CINCINNATI — Sonic Corp. failed to establish the need for an interlocutory appeal of a trial court’s ruling granting class certification to a group of plaintiff financial institutions (FIs) in a consolidated class action over the fast food chain’s 2017 data breach, a Sixth Circuit U.S. Court of Appeals panel ruled Aug. 24, finding that some of the defendant’s arguments pertain to causation rather than class certification.
EAST ST. LOUIS, Ill. — A federal judge in Illinois in a partially redacted memorandum and order docketed July 30 denied motions for class certification and to strike declarations by a few franchisees in a lawsuit accusing a sandwich shop franchisor of wage suppression through the use of no-poach agreements with its franchisees.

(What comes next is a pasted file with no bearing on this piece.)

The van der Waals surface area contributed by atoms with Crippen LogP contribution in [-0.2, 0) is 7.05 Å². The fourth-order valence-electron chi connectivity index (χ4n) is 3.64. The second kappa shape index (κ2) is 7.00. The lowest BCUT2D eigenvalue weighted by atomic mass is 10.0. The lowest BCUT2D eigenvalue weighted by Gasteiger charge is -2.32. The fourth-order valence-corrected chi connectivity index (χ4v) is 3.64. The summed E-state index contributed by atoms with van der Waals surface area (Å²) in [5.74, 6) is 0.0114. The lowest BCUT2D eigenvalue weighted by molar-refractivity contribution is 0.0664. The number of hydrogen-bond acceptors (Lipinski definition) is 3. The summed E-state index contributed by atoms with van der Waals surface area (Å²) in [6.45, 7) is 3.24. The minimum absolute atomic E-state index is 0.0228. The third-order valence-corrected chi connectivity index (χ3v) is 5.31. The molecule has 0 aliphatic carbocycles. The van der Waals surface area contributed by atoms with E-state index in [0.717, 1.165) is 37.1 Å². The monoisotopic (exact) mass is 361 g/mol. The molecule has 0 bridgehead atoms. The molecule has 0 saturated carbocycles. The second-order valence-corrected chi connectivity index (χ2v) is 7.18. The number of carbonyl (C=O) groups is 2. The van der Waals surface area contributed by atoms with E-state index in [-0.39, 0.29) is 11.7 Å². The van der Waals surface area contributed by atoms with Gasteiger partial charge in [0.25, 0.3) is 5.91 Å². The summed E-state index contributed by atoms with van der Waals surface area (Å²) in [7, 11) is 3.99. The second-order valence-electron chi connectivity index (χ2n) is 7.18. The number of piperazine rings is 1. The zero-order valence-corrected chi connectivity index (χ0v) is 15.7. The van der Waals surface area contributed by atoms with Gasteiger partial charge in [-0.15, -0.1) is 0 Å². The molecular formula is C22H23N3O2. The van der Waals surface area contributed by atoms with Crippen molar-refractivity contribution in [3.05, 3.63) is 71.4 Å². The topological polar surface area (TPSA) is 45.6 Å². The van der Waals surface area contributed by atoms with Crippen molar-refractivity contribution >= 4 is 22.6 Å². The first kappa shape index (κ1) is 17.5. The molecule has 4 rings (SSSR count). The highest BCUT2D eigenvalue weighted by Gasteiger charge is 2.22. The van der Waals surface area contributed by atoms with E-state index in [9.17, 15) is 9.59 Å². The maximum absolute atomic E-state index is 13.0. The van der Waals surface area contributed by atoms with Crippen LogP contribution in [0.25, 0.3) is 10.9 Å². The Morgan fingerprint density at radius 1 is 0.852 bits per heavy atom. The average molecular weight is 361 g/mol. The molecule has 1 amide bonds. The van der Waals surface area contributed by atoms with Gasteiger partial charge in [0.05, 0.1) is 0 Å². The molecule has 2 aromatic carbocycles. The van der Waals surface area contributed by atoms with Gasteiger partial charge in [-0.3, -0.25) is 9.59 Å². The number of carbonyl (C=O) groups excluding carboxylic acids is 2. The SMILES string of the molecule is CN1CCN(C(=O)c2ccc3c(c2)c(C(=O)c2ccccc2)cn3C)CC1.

BOSTON — The First Circuit U.S. Court of Appeals on Aug. 9, in a case concerning 7-Eleven franchisees who have claimed in a putative class complaint that they were misclassified as independent contractors, certified a question to the Massachusetts Supreme Judicial Court concerning the application of the state’s independent contractor test to relationships between a franchisor and franchisees.
ATLANTA — A panel majority of the 11th Circuit U.S. Court of Appeals on Aug. 6 upheld a Florida federal judge’s grant of summary judgment, agreeing that several accused domain names are confusingly similar to a trademark owned by a nationwide franchisor of hair removal services.
DENVER — The 10th Circuit U.S. Court of Appeals on Aug. 5 dismissed an appeal by a Sonic franchisee and its affiliates of a preliminary injunction barring their use of the “Sonic” trademark, which was later converted by an Oklahoma federal judge to a permanent injunction.